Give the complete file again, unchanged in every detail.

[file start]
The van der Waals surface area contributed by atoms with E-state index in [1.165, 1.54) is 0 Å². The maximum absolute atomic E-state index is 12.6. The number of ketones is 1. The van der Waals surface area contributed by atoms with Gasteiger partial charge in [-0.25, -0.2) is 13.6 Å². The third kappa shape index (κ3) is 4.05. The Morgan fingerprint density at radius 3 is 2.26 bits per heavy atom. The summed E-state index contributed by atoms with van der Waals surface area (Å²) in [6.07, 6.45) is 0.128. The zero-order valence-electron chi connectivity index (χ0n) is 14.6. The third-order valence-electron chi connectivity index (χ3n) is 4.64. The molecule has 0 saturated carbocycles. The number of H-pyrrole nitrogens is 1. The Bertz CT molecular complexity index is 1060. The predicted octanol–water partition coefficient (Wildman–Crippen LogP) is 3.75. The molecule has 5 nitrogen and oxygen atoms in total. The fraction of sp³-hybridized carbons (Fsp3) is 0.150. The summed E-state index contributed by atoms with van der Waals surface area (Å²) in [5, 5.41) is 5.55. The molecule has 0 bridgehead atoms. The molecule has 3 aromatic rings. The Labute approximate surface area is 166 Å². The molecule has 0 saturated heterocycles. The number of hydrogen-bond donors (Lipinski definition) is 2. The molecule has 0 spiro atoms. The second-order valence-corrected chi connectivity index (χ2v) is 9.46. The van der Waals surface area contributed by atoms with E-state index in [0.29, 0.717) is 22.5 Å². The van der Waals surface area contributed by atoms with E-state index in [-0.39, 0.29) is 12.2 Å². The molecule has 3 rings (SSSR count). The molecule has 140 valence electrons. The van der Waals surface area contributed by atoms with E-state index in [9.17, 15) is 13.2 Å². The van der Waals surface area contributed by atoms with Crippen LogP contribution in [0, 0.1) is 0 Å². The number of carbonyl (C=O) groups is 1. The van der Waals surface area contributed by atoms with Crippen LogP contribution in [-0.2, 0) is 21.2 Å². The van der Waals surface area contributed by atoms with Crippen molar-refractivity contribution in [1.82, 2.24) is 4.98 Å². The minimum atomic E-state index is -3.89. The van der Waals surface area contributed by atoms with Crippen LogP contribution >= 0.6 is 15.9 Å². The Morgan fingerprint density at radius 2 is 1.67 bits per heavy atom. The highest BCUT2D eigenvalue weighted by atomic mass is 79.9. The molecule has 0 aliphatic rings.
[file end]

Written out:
The van der Waals surface area contributed by atoms with E-state index in [1.165, 1.54) is 0 Å². The maximum absolute atomic E-state index is 12.6. The number of ketones is 1. The van der Waals surface area contributed by atoms with Gasteiger partial charge in [-0.25, -0.2) is 13.6 Å². The third kappa shape index (κ3) is 4.05. The Morgan fingerprint density at radius 3 is 2.26 bits per heavy atom. The summed E-state index contributed by atoms with van der Waals surface area (Å²) in [6.07, 6.45) is 0.128. The zero-order valence-electron chi connectivity index (χ0n) is 14.6. The third-order valence-electron chi connectivity index (χ3n) is 4.64. The molecule has 0 saturated carbocycles. The number of H-pyrrole nitrogens is 1. The Bertz CT molecular complexity index is 1060. The predicted octanol–water partition coefficient (Wildman–Crippen LogP) is 3.75. The molecule has 5 nitrogen and oxygen atoms in total. The fraction of sp³-hybridized carbons (Fsp3) is 0.150. The summed E-state index contributed by atoms with van der Waals surface area (Å²) in [5, 5.41) is 5.55. The molecule has 0 bridgehead atoms. The molecule has 3 aromatic rings. The Labute approximate surface area is 166 Å². The molecule has 0 saturated heterocycles. The number of hydrogen-bond donors (Lipinski definition) is 2. The molecule has 0 spiro atoms. The second-order valence-corrected chi connectivity index (χ2v) is 9.46. The van der Waals surface area contributed by atoms with E-state index in [0.29, 0.717) is 22.5 Å². The van der Waals surface area contributed by atoms with E-state index in [-0.39, 0.29) is 12.2 Å². The molecule has 3 rings (SSSR count). The molecule has 140 valence electrons. The van der Waals surface area contributed by atoms with E-state index in [9.17, 15) is 13.2 Å². The van der Waals surface area contributed by atoms with Crippen LogP contribution in [0, 0.1) is 0 Å². The number of carbonyl (C=O) groups is 1. The van der Waals surface area contributed by atoms with Crippen LogP contribution in [-0.2, 0) is 21.2 Å². The van der Waals surface area contributed by atoms with Crippen molar-refractivity contribution in [1.82, 2.24) is 4.98 Å². The minimum atomic E-state index is -3.89. The van der Waals surface area contributed by atoms with Crippen LogP contribution >= 0.6 is 15.9 Å². The Morgan fingerprint density at radius 2 is 1.67 bits per heavy atom. The highest BCUT2D eigenvalue weighted by atomic mass is 79.9. The molecule has 0 aliphatic rings.